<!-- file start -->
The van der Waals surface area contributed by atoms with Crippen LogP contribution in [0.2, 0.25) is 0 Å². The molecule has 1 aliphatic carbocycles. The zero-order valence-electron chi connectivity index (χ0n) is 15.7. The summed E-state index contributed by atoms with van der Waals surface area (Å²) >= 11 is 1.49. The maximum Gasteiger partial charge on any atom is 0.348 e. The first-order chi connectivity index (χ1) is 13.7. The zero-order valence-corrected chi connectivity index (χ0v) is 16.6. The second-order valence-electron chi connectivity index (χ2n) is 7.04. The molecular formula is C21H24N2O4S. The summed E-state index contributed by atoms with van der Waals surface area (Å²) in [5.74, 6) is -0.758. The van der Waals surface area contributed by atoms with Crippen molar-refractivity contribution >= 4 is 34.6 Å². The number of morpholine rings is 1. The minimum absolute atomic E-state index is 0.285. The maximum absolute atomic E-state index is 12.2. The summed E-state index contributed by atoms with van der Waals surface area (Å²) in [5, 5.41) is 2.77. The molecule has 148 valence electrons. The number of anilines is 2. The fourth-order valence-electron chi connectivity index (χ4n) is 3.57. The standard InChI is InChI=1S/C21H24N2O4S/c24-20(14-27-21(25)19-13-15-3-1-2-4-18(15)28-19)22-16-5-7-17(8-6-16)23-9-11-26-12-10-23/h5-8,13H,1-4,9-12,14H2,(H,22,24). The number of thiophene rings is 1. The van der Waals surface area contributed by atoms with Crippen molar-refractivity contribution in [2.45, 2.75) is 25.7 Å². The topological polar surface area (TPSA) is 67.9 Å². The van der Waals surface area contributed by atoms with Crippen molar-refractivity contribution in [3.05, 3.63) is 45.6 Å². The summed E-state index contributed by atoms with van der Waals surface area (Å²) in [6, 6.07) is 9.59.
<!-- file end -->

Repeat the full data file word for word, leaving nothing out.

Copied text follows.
The van der Waals surface area contributed by atoms with Crippen LogP contribution in [0.2, 0.25) is 0 Å². The molecule has 1 aliphatic carbocycles. The zero-order valence-electron chi connectivity index (χ0n) is 15.7. The summed E-state index contributed by atoms with van der Waals surface area (Å²) >= 11 is 1.49. The maximum Gasteiger partial charge on any atom is 0.348 e. The first-order chi connectivity index (χ1) is 13.7. The zero-order valence-corrected chi connectivity index (χ0v) is 16.6. The second-order valence-electron chi connectivity index (χ2n) is 7.04. The molecular formula is C21H24N2O4S. The summed E-state index contributed by atoms with van der Waals surface area (Å²) in [5.74, 6) is -0.758. The van der Waals surface area contributed by atoms with Crippen molar-refractivity contribution >= 4 is 34.6 Å². The number of morpholine rings is 1. The minimum absolute atomic E-state index is 0.285. The maximum absolute atomic E-state index is 12.2. The summed E-state index contributed by atoms with van der Waals surface area (Å²) in [5, 5.41) is 2.77. The molecule has 148 valence electrons. The number of anilines is 2. The fourth-order valence-electron chi connectivity index (χ4n) is 3.57. The standard InChI is InChI=1S/C21H24N2O4S/c24-20(14-27-21(25)19-13-15-3-1-2-4-18(15)28-19)22-16-5-7-17(8-6-16)23-9-11-26-12-10-23/h5-8,13H,1-4,9-12,14H2,(H,22,24). The number of thiophene rings is 1. The van der Waals surface area contributed by atoms with Crippen molar-refractivity contribution in [2.45, 2.75) is 25.7 Å². The topological polar surface area (TPSA) is 67.9 Å². The van der Waals surface area contributed by atoms with Crippen molar-refractivity contribution in [3.05, 3.63) is 45.6 Å². The summed E-state index contributed by atoms with van der Waals surface area (Å²) in [6, 6.07) is 9.59.